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aeu99217 06-21-2010 10:43 AM

aerated concrete blocks

I was wondering if anyone could shed some light on the suitability of using aerated concrete blocks instead of fb or vermiculite concrete for the insulation hearth.

Any guidance would be great.

Cheers Ross:)

aeu99217 06-22-2010 12:48 PM

Re: aerated concrete blocks
In wiki it says it is used for insulation and that it is fire resistant.

Aerated autoclaved concrete - Wikipedia, the free encyclopedia

Has anyone used these before?

Any help would be greatly appreciated.

Cheers Ross:)

aeu99217 06-22-2010 12:56 PM

Re: aerated concrete blocks
I also found this website

Aerated Concrete, Lightweight Concrete, Cellular Concrete and Foamed Concrete

Which seems to suggest to me that they could even be used instead of firebricks.

'In tests undertaken in Australia, a LITEBUILT® aerated lightweight concrete wall panel, 150 mm (6") in thickness was exposed to temperatures in the vicinity of 1200°C (2192°F), with the unexposed surface only increasing by 46°C (115°F) after 5 hours. '

Is this the panacea of pizza oven builders in the uk? :)

Cheers Ross

GianniFocaccia 06-22-2010 01:09 PM

Re: aerated concrete blocks
Haven't heard of anyone using it. Although it's structure looks ideal for oven insulation (, it's tolerance of thermal cycling isn't apparent, nor is it's compressive strength. It might be acceptable to use under 2" of insulation board, but why not just go the vermicrete route?

The desired properties of firebricks is to load them with heat so they can return the energy via radiation into your food. How long did the wall stay hot?

aeu99217 06-22-2010 01:43 PM

Re: aerated concrete blocks
Hi Gianni,

This is what it says about compressive strength

Density Kg/m3 300 400 500 600 700 800 900 1000 1100 1200 1400 1600
Sand - Cement
Ratio 0:1 0:1 0:1 0:1 1:1 1:1 1:1 1:1 2:1 2:1 2:1 3:1 3:1 3:1 3:1
7 Days
Mpa 0.3 0.8 2.0 3.5 0.8 1.4 2.5 3.0 1.4 2.2 3.8 3.0 4.0 8.0 10.0
28 days
Mpa 0.7 2.0 3.5 4.0 2.0 3.5 4.5 5.0 3.2 5.2 8.5 7.0 10.0 12.0 18.0

Unfortunately it means nothing to me :)

I also found this

Having high thermal mass means that blocks have a capacity to absorb and release energy slowly over time. It is a very important element for providing high indoor living comfort because it prevents rapid temperature swings caused by extreme daily outdoor temperatures and eliminates constant cycling of the heating or cooling system to maintain the preset temperature.

AAC modules feature an R-value of approximately 1.25 per inch but exact R values vary by thickness and geographical location of construction. From my research I found out that there are tables that illustrate what Equivalent R-Values would be for different thicknesses of the AAC block and the geographic location where they are being installed. This data is compiled by AACPA (Autoclaved Aerated Concrete Products Association). Refer to their site for more information. For example, a 10" AAC installed in Denver provides an Equivalent R Value of 20.16.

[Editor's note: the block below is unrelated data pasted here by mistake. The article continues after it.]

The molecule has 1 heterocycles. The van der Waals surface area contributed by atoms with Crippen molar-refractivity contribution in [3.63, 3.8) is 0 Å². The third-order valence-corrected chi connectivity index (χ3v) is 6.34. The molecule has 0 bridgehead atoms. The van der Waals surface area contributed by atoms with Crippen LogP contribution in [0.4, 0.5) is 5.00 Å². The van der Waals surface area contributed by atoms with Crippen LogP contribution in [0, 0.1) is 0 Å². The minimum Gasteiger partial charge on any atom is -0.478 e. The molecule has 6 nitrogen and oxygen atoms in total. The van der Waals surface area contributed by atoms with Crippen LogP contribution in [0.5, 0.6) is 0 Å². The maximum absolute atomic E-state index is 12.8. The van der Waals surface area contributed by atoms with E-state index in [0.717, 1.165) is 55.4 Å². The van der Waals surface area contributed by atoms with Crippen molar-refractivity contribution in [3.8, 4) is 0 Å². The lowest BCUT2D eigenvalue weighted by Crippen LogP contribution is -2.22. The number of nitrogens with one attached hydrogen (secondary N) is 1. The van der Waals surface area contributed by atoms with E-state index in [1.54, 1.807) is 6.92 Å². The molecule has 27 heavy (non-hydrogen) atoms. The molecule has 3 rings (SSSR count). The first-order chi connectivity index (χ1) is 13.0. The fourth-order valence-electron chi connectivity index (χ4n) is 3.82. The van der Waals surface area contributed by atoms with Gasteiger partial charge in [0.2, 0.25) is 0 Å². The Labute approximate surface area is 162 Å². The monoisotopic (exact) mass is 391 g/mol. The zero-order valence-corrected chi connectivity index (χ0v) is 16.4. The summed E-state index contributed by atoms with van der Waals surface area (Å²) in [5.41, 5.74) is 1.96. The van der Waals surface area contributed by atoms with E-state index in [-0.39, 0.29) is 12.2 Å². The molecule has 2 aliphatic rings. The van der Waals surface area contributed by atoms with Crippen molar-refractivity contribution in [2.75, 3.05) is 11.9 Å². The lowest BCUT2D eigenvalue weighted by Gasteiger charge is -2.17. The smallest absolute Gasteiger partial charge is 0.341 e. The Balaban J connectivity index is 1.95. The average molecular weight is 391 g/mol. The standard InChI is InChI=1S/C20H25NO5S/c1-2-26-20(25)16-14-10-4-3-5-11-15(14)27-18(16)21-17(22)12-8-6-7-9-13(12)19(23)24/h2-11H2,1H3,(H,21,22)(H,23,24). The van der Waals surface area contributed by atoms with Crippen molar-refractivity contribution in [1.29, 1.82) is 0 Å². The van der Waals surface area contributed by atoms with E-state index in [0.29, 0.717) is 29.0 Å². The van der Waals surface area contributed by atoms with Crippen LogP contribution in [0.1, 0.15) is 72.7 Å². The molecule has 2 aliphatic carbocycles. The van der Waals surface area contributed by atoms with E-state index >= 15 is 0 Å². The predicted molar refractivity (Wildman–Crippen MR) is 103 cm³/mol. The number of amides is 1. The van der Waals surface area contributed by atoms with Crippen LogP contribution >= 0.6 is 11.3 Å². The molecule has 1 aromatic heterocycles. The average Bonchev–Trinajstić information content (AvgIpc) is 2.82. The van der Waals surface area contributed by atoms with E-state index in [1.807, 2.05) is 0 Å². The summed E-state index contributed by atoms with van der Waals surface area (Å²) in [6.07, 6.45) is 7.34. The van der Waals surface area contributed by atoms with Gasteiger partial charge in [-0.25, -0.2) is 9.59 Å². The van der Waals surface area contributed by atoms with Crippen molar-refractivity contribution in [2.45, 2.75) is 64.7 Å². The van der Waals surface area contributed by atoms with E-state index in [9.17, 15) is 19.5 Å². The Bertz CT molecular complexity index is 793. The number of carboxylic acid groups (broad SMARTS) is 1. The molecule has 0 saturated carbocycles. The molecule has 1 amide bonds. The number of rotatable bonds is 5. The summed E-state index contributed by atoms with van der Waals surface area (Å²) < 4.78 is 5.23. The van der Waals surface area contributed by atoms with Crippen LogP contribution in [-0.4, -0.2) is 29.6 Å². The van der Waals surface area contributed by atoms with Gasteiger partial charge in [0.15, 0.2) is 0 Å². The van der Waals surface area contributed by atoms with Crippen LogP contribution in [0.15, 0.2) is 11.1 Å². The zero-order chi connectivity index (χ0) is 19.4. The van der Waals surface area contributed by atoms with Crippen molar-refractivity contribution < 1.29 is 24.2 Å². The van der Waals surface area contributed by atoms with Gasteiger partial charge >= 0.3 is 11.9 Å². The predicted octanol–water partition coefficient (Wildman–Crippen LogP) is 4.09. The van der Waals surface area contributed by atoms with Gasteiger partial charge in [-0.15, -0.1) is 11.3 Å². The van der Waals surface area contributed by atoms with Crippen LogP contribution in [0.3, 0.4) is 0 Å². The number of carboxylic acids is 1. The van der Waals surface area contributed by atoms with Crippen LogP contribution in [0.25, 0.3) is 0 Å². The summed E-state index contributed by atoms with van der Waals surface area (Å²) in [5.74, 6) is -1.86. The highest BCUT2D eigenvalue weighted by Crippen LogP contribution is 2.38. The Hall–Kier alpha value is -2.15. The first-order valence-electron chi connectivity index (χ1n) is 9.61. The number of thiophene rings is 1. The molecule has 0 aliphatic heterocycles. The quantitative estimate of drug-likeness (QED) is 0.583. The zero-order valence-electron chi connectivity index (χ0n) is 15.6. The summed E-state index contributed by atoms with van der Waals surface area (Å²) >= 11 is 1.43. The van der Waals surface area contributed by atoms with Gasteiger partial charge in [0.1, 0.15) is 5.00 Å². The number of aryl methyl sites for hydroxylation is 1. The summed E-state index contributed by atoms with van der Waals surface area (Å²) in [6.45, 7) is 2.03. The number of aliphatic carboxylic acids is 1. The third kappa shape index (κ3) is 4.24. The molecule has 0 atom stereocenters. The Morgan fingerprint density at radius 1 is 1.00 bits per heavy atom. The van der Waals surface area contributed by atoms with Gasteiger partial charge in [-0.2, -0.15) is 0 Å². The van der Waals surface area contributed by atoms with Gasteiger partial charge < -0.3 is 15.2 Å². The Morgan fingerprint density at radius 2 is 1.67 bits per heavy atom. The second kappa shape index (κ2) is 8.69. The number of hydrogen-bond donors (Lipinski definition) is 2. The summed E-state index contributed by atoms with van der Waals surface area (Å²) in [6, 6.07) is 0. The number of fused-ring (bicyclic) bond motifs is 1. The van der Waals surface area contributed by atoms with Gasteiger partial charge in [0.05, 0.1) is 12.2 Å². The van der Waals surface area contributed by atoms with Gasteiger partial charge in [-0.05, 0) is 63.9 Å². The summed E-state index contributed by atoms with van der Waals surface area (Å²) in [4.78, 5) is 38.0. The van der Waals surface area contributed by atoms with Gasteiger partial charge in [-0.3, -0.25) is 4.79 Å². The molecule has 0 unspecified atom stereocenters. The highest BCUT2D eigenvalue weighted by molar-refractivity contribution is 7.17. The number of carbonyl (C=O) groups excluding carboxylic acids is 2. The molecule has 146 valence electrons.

Again doesn't mean much to me.

They're only a quid for a brick, so cheap in comparison to buying and having to mix etc the vermicrete. However, im more interested in their suitability for the dome. It didnt say in that test how long it stayed hot for. I'll need to do a bit more research. :)

fxpose 06-22-2010 02:03 PM

Re: aerated concrete blocks
AAC was used in this build:

dmun 06-22-2010 04:33 PM

Re: aerated concrete blocks
There have been many discussions on this topic.
It's kind of moot to us because they are not available at retail in the US.

The bottom line: they are not quite as good an insulator as vermiculite concrete, but in europe they are a cost effective solution if you have the space for six inches of insulation. They are brittle, and easily damaged. And no, they won't do inside of the oven, as they can't have thermal mass and insulation qualities both.

BackyardPermaculture 06-22-2010 04:42 PM

Re: aerated concrete blocks
Hi Ross,

As mentioned above, I used AAC here in Australia. They were cheap and quick, and they seem to insulate really well. I can't feel any warmth under my oven for several hours when it's firing, so I don't think you can fault the insulating performance. After 5 hours I can feel warmth, but it's not hot.

They were definitely really brittle - transport with care, because the edges and corners chip easily. You couldn't use them anywhere that they could get knocked; mine are hidden away under tiles.

I also don't know what happens to them long-term from the heat. But perhaps not much different to vermicrete; both of them are depending on portland cement.

Cheers, Mick.

aeu99217 06-23-2010 01:49 PM

Re: aerated concrete blocks
Nice one. Cheers guys. Think I'll definitely go down the aac route for the insulation hearth and cover them with tiles.

Thanks again :)

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